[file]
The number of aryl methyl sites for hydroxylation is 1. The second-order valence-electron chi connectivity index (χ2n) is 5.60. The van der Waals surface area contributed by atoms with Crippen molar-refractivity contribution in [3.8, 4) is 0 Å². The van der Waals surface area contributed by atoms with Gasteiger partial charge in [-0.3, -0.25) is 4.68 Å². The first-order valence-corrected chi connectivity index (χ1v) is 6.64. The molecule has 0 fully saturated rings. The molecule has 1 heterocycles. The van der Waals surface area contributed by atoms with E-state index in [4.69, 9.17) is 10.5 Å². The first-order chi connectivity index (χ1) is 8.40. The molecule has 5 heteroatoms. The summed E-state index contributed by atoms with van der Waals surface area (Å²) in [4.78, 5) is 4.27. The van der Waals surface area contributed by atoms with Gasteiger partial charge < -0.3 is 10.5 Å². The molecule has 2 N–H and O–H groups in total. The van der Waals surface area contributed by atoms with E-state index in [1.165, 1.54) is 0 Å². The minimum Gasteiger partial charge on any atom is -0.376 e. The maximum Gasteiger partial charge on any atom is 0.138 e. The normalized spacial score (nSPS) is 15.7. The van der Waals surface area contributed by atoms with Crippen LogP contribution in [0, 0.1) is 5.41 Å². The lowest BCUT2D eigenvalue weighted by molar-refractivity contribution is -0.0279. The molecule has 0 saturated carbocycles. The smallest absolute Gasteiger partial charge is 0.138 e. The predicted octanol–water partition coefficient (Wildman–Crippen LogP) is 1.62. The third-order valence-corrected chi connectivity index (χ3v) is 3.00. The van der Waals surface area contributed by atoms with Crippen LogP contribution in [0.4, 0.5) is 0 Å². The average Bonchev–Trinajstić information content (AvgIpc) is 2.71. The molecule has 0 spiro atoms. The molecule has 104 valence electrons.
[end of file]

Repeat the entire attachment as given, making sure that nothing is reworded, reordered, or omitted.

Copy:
The number of aryl methyl sites for hydroxylation is 1. The second-order valence-electron chi connectivity index (χ2n) is 5.60. The van der Waals surface area contributed by atoms with Crippen molar-refractivity contribution in [3.8, 4) is 0 Å². The van der Waals surface area contributed by atoms with Gasteiger partial charge in [-0.3, -0.25) is 4.68 Å². The first-order valence-corrected chi connectivity index (χ1v) is 6.64. The molecule has 0 fully saturated rings. The molecule has 1 heterocycles. The van der Waals surface area contributed by atoms with E-state index in [4.69, 9.17) is 10.5 Å². The first-order chi connectivity index (χ1) is 8.40. The molecule has 5 heteroatoms. The summed E-state index contributed by atoms with van der Waals surface area (Å²) in [4.78, 5) is 4.27. The van der Waals surface area contributed by atoms with Gasteiger partial charge < -0.3 is 10.5 Å². The molecule has 2 N–H and O–H groups in total. The van der Waals surface area contributed by atoms with E-state index in [1.165, 1.54) is 0 Å². The minimum Gasteiger partial charge on any atom is -0.376 e. The maximum Gasteiger partial charge on any atom is 0.138 e. The normalized spacial score (nSPS) is 15.7. The van der Waals surface area contributed by atoms with Crippen LogP contribution in [0, 0.1) is 5.41 Å². The lowest BCUT2D eigenvalue weighted by molar-refractivity contribution is -0.0279. The molecule has 0 saturated carbocycles. The smallest absolute Gasteiger partial charge is 0.138 e. The predicted octanol–water partition coefficient (Wildman–Crippen LogP) is 1.62. The third-order valence-corrected chi connectivity index (χ3v) is 3.00. The van der Waals surface area contributed by atoms with Crippen LogP contribution in [0.4, 0.5) is 0 Å². The average Bonchev–Trinajstić information content (AvgIpc) is 2.71. The molecule has 0 spiro atoms. The molecule has 104 valence electrons.